On March 2nd Microsoft announced that a Chinese Nation-State actor they called HAFNIUM had been utilizing four zero-day vulnerabilities on-premises version of Microsoft Exchange. Microsoft and other researchers say that the Chinese government had successfully penetrated and expanded into around 60,000 companies, globally. Microsoft released a patch on the same day of the announcement. Being well thought out and planned, the attack established backdoors that remain even if the breach is remediated. Furthermore, beyond the direct attack, researchers are already finding that other criminal groups have taken advantage of the now known vulnerabilities. They have found as of last Friday, March 5th multiple web shells per target due to “automated deployment or multiple uncoordinated actors.”
Cymulate Labs has since released two Immediate threat attack simulations for customers to challenge and assess their defenses in addition to a full PoC of the Chinese attack in the Purple Team module as described below.
A simulation of the APT attack is now available for Cymulate customers. Read on to understand how Cymulate labs reverse engineered the attack so that they can validate their protections.
In order to better understand the inner communication of the exchange server to its backend services, we employed the socat proxy in order to log all of the requests the server was making to the local 444 port. The first thing we had to do is to change the IIS binding of the backend services from port 444 to a local port 1234:
Then, we export the Exchange Server certificate:
If you have a problem exporting the original certificate you can create one of our own and export it to a pfx file for use in the simulation.
After getting the pfx file, we create the relevant key and certificate:
openssl pkcs12 -in <path_to_pfx> -nokeys -out exchange.pem
openssl pkcs12 -in 'CERT_SYSTEM_STORE_LOCAL_MACHINE_My_1_Microsoft Exchange.pfx' -nocerts -out exchange-key.pem
The resulting files can then be used in socat:
socat -v openssl-listen:444,cert=exchange.pem,key=exchange-key.pem,verify=0,reuseaddr,fork openssl-connect:127.0.0.1:1234,verify=0 1> <socat_logfile> 2>&1
Now, every connection made to a local backend service is logged to a log file of your choosing Diffing:
One extremely effective way to finding the relevant code responsible for the vulnerability, is diffing the decompiled source code from both the dlls from the vulnerable server, and the dlls from the patch.
Which brings us straight to CVE-2021–26855:
By using the diff technique, and by using references from previous research on the subject (we’ll link it below), we were able to detect that a few changes were made to the DLL Microsoft.Exchange.FrontEndHttpProxy, especially in the class BEResourceRequestHandler.
This class is responsible for handling specific resource-types requests, and it implements a method named CanHandle ()
which checks for the following:
If both are true, the cookie is then given to the BackEndServer.FromString () method for further inspection of the relevant backend server.
The method looks for a “~” in the cookie, and splits the request in half, using the first half as the path to the backend server and the second half as “version”.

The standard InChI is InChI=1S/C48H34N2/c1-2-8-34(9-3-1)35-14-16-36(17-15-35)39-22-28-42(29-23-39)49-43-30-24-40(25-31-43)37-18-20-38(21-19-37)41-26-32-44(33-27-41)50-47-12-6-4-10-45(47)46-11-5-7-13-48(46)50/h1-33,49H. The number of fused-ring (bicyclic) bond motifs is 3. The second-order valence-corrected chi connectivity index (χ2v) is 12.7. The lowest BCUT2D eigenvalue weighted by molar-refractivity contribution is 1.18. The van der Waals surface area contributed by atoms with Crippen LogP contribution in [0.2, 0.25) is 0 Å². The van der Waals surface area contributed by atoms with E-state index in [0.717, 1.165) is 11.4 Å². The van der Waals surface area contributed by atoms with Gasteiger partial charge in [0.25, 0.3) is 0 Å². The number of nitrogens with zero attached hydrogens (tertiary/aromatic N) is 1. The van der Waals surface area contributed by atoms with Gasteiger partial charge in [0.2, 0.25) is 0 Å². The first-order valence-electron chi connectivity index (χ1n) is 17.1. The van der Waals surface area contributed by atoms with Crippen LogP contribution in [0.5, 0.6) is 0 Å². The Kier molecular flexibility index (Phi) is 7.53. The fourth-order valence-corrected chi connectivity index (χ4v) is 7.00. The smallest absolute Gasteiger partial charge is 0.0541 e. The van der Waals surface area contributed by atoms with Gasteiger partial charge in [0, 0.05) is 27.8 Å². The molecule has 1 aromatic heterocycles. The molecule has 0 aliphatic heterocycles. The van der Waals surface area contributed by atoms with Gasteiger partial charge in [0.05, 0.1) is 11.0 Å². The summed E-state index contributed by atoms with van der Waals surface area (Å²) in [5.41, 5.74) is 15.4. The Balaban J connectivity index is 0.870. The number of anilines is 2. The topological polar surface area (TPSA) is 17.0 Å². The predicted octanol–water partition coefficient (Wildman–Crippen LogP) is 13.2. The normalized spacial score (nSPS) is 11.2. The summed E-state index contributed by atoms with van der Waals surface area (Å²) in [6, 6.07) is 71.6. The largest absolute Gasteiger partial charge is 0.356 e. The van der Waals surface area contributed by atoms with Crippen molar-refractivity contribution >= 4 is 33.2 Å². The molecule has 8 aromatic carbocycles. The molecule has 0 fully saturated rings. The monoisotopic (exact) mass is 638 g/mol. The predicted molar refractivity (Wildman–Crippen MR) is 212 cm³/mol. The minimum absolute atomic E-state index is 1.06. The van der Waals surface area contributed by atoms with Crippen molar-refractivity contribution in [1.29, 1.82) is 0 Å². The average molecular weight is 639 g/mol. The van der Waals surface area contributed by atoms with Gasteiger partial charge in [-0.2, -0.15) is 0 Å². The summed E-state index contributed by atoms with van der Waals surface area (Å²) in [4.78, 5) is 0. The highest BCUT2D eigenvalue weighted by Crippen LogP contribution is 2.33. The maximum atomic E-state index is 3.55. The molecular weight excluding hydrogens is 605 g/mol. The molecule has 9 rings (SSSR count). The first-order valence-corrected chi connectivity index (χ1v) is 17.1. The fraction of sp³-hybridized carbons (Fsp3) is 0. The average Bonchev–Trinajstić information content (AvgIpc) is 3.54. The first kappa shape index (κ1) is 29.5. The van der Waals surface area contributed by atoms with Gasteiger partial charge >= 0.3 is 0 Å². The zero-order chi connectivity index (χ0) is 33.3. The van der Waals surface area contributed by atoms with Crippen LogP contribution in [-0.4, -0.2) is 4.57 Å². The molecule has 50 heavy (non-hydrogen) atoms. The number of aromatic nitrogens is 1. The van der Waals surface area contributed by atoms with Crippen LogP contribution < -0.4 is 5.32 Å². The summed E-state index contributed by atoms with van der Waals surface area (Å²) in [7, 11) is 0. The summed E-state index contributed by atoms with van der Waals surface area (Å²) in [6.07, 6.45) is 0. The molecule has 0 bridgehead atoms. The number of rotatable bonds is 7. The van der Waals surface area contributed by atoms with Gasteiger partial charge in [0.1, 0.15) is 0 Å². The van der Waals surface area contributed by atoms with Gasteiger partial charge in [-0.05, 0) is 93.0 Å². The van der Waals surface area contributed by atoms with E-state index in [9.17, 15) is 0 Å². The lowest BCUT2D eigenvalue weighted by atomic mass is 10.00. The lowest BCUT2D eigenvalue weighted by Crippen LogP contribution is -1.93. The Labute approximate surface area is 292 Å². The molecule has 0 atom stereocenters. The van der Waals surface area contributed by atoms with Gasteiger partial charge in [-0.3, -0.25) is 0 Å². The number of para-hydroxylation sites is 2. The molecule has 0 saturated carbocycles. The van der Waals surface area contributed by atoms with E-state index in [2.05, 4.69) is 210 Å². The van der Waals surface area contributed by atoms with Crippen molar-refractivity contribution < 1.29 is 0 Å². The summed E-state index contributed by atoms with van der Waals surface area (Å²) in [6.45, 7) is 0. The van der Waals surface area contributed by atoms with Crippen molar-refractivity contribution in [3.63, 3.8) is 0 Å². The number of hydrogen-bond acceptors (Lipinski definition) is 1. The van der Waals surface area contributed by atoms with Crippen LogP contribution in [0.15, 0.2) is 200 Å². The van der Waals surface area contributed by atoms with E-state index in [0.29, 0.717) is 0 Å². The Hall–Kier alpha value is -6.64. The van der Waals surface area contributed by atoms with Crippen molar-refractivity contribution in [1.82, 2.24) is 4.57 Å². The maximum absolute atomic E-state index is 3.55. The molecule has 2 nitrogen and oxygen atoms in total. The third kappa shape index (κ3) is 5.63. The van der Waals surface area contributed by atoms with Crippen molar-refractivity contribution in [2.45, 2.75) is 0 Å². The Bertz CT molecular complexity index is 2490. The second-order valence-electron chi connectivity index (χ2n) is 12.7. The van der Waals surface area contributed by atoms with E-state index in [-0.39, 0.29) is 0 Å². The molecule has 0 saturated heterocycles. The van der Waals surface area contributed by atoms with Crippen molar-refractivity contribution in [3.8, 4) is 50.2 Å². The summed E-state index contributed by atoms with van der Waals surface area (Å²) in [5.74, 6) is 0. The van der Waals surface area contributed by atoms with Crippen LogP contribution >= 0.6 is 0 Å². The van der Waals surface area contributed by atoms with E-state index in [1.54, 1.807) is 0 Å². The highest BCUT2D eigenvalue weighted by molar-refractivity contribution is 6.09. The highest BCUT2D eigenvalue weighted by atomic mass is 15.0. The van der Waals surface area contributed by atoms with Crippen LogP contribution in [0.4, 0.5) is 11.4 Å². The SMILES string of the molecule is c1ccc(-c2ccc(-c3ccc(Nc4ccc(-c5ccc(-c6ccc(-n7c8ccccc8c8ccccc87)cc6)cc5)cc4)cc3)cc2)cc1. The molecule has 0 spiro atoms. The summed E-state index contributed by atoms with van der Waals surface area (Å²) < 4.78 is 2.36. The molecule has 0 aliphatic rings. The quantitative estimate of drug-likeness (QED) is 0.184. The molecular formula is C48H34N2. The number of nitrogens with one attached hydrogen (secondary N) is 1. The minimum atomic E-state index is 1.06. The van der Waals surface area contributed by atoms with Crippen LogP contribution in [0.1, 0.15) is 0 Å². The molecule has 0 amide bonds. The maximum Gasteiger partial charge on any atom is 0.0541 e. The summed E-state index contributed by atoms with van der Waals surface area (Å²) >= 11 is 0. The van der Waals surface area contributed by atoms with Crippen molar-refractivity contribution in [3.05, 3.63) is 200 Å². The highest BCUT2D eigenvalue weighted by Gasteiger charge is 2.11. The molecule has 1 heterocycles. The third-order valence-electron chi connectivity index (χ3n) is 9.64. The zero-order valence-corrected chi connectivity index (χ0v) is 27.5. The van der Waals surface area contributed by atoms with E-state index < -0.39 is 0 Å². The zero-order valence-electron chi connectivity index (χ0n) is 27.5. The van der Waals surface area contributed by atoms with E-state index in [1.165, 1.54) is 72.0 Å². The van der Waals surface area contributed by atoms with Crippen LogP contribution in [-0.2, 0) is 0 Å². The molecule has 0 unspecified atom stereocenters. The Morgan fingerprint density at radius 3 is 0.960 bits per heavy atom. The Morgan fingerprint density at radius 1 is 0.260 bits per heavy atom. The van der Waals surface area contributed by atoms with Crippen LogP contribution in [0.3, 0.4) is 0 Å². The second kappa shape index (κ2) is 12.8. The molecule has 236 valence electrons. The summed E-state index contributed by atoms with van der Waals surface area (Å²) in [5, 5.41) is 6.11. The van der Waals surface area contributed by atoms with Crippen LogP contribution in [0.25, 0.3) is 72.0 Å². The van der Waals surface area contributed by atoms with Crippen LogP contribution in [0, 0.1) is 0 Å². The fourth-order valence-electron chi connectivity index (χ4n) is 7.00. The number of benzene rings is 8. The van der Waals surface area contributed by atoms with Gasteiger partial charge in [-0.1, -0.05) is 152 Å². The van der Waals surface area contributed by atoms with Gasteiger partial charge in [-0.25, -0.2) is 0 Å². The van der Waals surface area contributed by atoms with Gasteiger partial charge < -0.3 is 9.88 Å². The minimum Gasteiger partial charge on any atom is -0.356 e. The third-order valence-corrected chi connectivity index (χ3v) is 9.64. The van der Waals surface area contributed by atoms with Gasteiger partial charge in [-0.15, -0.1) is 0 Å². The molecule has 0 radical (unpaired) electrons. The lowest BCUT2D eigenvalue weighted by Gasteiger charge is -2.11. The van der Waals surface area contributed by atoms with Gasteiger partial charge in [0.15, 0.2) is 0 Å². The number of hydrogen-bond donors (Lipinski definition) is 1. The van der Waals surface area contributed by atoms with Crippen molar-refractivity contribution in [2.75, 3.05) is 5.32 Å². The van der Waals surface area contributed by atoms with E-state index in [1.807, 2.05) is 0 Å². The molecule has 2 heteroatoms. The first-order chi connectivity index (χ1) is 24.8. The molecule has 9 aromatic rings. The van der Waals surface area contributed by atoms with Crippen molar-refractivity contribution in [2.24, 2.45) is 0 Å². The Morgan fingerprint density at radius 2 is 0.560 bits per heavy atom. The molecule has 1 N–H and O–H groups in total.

By examining the GetTargetBackEndServerUrl () we get a better understanding of the correct schema for this cookie:
FQDN/<backend service>~<version>, and the resulting url is as follows: https://FQDN/<backend service>:444/<original resource-file>.
And so, the final request looks something like this:
Apart from minor authentication issues, that is it! This Cookie is the key for CVE-2021–26855.
By using the correct schema, we can send unobstructed requests to any backend server of our choosing.
Now, with the ssrf at our disposal, lets get to CVE-2021-27065 to perform remote code execution (RCE):
From the various log files distributed, and by previous research, we know to focus the efforts on the ResetOAB feature in the admin center.
The ResetOAB functionality essentially allows us to manipulate virtual directories, of which a byproduct is that a config file is written to disk, and we can control where it is written to.
Not only that, but there is no validation on the file type, so nothing is blocking us from writing a .aspx file!
But wait, we have to be able to control the data written to the config file if we want to weaponize it.
As you can imagine, to perform these requests, the request must contain some sort of authentication, and in our case it is the msExchEcpCanary, and ASP.net session ID.
We are not going to go into details about how to acquire these at this stage as the vulnerability still exists in the wild, and in large numbers. When this is disclosed we will update with the details.
The result of this research recreates the attack in the Cymulate platform for you to validate your protections.
If your organization uses any version of premises-based Microsoft Exchange, you should assume you are currently breached. Only Exchange Online is not affected.
Carefully testing and monitoring your network for unusual activity is also critical, as the first sign of incursion may be when the threat actors try to remove data from your environment.
Our highly experienced and diverse researchers are fluent in security intelligence practices, combining expertise in private security, military, and intelligence experience. Continuously examining the cyber-threat landscape, our experts deliver in-depth visibility into today’s threats and the actors behind them.